ST. LOUIS – Blue Buffalo Co.’s motion for leave to amend its lawsuit against Wilbur-Ellis Co. LLC and Diversified Ingredients Inc. was partially granted by a judge in the U.S. District Court for the Eastern District of Missouri in the Eastern Division on June 6.
Blue Buffalo hoped to get leave to include details from guilty pleas and charging documents from criminal cases connected to this lawsuit. It also wanted to add civil conspiracy and civil Racketeer Influenced and Corrupt Organizations Act (RICO) claims, and another breach of contract claim. It also hoped to throw Diversified into its tort claims and Connecticut Unfair Trade Practices Act.
U.S. District Judge Rodney W. Sippel granted the motion as it related to the contract, statutory and intentional tort claims but denied adding Diversified to the negligence claims.
Blue Buffalo sued Wilbur-Ellis in 2015 amid its ongoing lawsuit with Nestle Purina. It filed the motion after a Judge Nannette Baker of the same court entered a criminal ruling against Wilbur-Ellis and Diversified in October 2018.
Sippel first granted Blue Buffalo’s request to add more details from the criminal case.
"Even if Blue Buffalo had previously discovered certain documents that pertained to the pleaded conduct, the fact that the defendants and their employees subsequently pleaded guilty to that conduct could not have been alleged by the original pleading deadline, because the pleas came more than two years later,” Sippel wrote.
Sippel also had a stay in place from 2017 that could have prevented Blue Buffalo from adding the facts from the criminal investigation sooner. The ruling states a formal temporary stay of the case was issued at the request of a U.S. attorney.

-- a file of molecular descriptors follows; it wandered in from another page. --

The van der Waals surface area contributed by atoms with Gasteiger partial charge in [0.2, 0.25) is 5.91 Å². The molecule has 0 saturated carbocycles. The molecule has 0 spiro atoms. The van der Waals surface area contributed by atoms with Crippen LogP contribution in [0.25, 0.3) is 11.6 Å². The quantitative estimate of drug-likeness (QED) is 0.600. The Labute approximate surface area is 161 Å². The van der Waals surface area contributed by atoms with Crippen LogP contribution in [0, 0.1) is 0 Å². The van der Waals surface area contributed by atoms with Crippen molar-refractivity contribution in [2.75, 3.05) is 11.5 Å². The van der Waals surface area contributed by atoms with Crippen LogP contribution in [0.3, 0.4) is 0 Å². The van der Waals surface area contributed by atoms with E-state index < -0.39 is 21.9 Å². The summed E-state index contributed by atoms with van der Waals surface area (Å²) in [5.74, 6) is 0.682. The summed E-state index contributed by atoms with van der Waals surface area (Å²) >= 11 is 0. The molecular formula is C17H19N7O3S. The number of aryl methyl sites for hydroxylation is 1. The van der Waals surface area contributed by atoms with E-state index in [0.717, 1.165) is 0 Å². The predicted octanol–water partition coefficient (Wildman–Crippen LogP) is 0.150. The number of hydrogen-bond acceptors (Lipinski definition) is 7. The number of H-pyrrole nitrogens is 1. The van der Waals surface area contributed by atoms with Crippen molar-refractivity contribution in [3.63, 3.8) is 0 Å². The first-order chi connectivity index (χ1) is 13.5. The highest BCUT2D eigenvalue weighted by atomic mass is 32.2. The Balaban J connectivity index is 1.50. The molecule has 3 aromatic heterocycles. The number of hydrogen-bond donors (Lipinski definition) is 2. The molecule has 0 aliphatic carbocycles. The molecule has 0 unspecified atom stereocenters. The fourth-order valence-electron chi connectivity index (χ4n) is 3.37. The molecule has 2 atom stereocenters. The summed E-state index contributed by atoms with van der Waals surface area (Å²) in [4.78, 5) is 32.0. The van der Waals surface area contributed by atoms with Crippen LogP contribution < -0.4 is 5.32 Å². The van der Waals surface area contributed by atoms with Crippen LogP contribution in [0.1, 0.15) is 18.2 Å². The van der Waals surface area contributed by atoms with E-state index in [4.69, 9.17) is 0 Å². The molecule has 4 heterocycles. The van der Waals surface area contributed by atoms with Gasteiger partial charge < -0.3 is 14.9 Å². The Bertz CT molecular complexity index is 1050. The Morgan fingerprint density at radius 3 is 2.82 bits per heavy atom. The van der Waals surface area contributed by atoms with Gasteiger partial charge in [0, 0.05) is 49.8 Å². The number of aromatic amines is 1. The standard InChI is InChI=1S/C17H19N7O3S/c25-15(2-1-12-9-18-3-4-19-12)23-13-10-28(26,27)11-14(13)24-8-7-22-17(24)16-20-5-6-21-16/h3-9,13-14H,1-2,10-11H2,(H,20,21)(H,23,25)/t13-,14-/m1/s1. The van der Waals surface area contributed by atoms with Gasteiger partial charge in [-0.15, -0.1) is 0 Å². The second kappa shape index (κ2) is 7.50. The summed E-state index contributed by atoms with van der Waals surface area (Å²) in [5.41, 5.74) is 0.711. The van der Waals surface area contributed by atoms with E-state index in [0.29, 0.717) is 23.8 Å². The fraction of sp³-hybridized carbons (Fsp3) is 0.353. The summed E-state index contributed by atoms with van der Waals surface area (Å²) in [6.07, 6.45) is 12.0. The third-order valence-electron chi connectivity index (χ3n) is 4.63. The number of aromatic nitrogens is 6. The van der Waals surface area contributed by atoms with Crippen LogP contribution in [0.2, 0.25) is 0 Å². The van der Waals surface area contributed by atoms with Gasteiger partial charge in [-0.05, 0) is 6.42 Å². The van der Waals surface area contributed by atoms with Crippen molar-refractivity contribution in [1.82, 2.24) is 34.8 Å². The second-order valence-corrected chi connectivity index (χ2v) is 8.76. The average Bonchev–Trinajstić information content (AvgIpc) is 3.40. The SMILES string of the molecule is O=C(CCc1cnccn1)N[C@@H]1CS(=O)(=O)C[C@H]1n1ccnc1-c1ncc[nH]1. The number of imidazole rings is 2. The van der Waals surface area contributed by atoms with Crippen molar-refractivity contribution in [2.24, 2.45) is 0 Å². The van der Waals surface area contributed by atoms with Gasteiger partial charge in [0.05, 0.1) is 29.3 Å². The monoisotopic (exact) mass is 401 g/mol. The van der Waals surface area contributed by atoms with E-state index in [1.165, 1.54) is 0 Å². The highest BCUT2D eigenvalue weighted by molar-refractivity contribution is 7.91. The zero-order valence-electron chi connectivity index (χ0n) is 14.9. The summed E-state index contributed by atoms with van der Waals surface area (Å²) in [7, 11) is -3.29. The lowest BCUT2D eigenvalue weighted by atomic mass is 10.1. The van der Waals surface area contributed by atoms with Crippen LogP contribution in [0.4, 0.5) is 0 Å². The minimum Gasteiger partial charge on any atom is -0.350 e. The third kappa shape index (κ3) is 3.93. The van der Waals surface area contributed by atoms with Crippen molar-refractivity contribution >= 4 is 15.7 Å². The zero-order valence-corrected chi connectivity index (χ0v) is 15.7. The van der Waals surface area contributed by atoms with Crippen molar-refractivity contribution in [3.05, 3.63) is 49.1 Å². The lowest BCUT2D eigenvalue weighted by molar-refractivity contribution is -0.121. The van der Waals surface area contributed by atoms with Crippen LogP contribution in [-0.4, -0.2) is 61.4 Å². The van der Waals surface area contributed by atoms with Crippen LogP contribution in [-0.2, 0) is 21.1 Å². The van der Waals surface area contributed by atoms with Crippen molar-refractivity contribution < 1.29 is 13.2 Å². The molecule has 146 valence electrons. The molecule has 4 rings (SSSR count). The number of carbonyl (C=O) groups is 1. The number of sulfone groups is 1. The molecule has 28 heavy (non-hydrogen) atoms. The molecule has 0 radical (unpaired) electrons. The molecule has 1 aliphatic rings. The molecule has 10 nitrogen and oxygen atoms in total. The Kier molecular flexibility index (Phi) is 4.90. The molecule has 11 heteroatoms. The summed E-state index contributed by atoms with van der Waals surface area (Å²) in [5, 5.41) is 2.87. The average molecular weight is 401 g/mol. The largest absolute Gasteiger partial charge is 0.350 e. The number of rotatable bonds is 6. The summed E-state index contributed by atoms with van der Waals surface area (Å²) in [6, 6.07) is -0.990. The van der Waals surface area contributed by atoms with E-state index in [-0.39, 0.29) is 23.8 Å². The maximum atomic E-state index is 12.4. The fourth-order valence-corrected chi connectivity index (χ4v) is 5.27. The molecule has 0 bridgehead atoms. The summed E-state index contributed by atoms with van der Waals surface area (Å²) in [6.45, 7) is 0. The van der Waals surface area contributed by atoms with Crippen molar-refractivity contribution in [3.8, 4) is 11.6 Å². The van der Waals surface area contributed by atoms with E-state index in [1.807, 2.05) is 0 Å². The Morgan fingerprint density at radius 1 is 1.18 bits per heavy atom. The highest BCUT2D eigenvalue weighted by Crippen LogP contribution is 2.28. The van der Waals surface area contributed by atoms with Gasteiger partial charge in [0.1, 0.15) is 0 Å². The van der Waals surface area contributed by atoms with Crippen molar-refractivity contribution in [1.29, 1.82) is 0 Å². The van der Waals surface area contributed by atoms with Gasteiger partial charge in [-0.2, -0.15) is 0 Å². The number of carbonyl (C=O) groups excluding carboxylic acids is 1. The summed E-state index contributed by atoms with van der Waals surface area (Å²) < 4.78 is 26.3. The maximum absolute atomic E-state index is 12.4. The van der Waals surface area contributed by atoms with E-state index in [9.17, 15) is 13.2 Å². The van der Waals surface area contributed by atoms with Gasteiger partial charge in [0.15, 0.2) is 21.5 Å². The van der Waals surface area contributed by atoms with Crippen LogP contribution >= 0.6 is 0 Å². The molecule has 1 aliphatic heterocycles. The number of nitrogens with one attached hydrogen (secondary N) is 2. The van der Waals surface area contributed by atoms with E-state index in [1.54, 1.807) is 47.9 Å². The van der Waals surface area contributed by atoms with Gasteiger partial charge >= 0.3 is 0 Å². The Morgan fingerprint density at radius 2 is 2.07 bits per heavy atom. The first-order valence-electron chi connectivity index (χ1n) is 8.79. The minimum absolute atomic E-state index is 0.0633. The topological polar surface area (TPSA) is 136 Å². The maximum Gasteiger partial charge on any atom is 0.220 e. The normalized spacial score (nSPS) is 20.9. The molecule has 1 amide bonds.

As for the tort claims, Sippel allowed Blue Buffalo to add intentional tort claims against Diversified.
"A determination of the enforceability of any forum selection clause in the contracts between Wilbur-Ellis and Blue Buffalo would be premature at this stage,” the judge wrote.
Sippel took a similar stance for the RICO claims. The judge said the practicality of Blue Buffalo’s civil conspiracy allegations could ignite even more facts that still have yet to be uncovered, one of those being the range of Blue Buffalo’s agreement with the defendants, and the measure can be imposed.
Sippel sided with Blue Buffalo in its civil RICO and the implied warranty of merchantability claims. The judge granted the motion to leave for each of the claims with the exception of the negligence suit against Diversified.
“There is no choice of law issue as it pertains to the negligence claims," the ruling states. "Missouri and Texas both bar recovery for negligence claims when the underlying ‘injury results from a breach of a contractual duty.’”